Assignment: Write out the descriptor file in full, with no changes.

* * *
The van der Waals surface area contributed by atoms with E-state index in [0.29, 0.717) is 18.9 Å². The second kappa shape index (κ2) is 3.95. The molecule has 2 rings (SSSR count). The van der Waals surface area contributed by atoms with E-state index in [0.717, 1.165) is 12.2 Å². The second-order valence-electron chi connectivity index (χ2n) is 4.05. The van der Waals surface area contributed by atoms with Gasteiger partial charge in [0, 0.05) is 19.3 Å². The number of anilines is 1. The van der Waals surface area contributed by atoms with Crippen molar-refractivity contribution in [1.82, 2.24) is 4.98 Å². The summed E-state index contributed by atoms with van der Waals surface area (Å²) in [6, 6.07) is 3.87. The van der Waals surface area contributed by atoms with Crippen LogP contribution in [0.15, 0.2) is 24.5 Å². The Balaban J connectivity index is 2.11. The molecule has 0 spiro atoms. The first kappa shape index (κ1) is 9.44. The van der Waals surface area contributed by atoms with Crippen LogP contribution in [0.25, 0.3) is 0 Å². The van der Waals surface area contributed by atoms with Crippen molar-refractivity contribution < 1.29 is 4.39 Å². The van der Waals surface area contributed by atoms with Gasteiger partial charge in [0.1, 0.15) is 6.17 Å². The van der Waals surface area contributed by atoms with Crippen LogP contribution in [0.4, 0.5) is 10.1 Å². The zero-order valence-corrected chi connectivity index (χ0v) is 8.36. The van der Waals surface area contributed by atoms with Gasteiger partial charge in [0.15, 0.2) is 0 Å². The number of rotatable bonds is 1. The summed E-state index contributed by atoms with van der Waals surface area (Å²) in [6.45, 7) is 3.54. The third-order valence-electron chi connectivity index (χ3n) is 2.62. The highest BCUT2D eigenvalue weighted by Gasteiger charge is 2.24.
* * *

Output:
The van der Waals surface area contributed by atoms with E-state index in [0.29, 0.717) is 18.9 Å². The second kappa shape index (κ2) is 3.95. The molecule has 2 rings (SSSR count). The van der Waals surface area contributed by atoms with E-state index in [0.717, 1.165) is 12.2 Å². The second-order valence-electron chi connectivity index (χ2n) is 4.05. The van der Waals surface area contributed by atoms with Gasteiger partial charge in [0, 0.05) is 19.3 Å². The number of anilines is 1. The van der Waals surface area contributed by atoms with Crippen molar-refractivity contribution in [1.82, 2.24) is 4.98 Å². The summed E-state index contributed by atoms with van der Waals surface area (Å²) in [6, 6.07) is 3.87. The van der Waals surface area contributed by atoms with Crippen LogP contribution in [0.15, 0.2) is 24.5 Å². The Balaban J connectivity index is 2.11. The molecule has 0 spiro atoms. The first kappa shape index (κ1) is 9.44. The van der Waals surface area contributed by atoms with Crippen LogP contribution in [0.25, 0.3) is 0 Å². The van der Waals surface area contributed by atoms with Crippen molar-refractivity contribution < 1.29 is 4.39 Å². The van der Waals surface area contributed by atoms with Gasteiger partial charge in [0.1, 0.15) is 6.17 Å². The van der Waals surface area contributed by atoms with Crippen LogP contribution in [0.4, 0.5) is 10.1 Å². The zero-order valence-corrected chi connectivity index (χ0v) is 8.36. The van der Waals surface area contributed by atoms with Gasteiger partial charge in [0.15, 0.2) is 0 Å². The number of rotatable bonds is 1. The summed E-state index contributed by atoms with van der Waals surface area (Å²) in [6.45, 7) is 3.54. The third-order valence-electron chi connectivity index (χ3n) is 2.62. The highest BCUT2D eigenvalue weighted by Gasteiger charge is 2.24.